If you losing you house and it is going to a foreclosure sale, you may have several questions about the process and what exactly is going to happen. This article is going to cover the most commonly asked questions about the foreclosure sale process and what happens at the auction.
What happens at a foreclosure auction?
Foreclosure auctions can vary a little bit, but most of them follow a standard format that looks like this:
-The auctioneer will read various legal notices and legal descriptions of property.
-The auctioneer will then start the bidding process on the property.
-If the auctioneer has not already pre-qualified bidders by asking for a deposit, they will ask for a check when a bid has been made. In most residential auctions, deposits will be around $5,000.00
-The auctioneer will then try to raise the bidding and get others to bid higher amounts. The increment in bidding can vary anywhere from $100.00 to $1,000.00. This process will keep on going until it is obvious no one else is bidding.
-The auctioneer will then give the sign that the bidding will be ending by saying, “going once, going twice, going three times, sold.” This concludes the auction.
What happens after the bidding process at the foreclosure auction and some one has won the property?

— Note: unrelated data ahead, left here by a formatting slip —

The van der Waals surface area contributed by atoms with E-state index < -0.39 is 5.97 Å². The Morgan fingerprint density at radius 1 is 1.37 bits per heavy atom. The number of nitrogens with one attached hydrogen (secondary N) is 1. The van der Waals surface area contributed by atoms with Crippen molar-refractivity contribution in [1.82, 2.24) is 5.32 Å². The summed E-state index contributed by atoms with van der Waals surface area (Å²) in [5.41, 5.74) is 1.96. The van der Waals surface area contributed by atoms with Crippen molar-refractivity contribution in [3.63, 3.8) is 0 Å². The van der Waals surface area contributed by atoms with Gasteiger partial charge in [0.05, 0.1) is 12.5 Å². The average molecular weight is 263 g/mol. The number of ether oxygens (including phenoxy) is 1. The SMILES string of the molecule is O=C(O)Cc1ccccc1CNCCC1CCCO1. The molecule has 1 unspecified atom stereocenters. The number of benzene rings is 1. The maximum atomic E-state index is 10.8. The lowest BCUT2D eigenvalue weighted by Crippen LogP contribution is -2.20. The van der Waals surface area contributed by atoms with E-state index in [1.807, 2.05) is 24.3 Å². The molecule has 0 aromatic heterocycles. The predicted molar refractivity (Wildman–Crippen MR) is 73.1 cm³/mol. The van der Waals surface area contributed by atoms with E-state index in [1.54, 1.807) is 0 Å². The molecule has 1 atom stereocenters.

When the bidding process of the foreclosure auction has officially ended a few things will happen to conclude the process. First, the foreclosure deed and purchase papers will be drawn up by the new purchaser and the mortgage holder. Second, a grace period will be given to allow the purchaser to line up financing; usually it is around 30 days. Finally, a closing will take place and the new owner will formally take the title to the property.
What usually happens to the money paid at the foreclosure auction by the new purchaser?
The money is distributed in order of priority. First it will go to real estate taxes. If there is any money after that, it will go to the first and second mortgage. If there is still some money left over it will then go to any lien holders or attaching creditors. If there is any money left over at the very end of this process it will go to the former homeowner.
I want to bid on my own property at the foreclosure auction; is this possible?
Yes, you can do this if you live in state with the right of redemption and have the required deposit money. Keep in mind that the money is a non-refundable deposit and if you are the highest bidder, you will have 30 days to come up with the rest of the money. Finally, some old debts may merge and become reinstated.
What happens at the auction if no one bids high enough to cover the debt I owe?
Any left over debt would be a deficiency, which, under some states, you would be responsible for as an unsecured debt. The bank would have legal rights to pursue the debt.
What is the difference between a foreclosure and a sheriff’s sale?
A foreclosure auction will be held by a mortgage holder after default. A sheriff’s sale would be held by a lien holder or attaching creditor after default.
My house is going to foreclosure sale; will people be coming inside the house?
Not likely. Usually, it will be in front lawn. You can invite them inside you home, but you do not have to. If you know your are losing the house and hoping for a high bid so there is little deficiency you will have to pay back, you may want to invite them in, if the house is in good shape.
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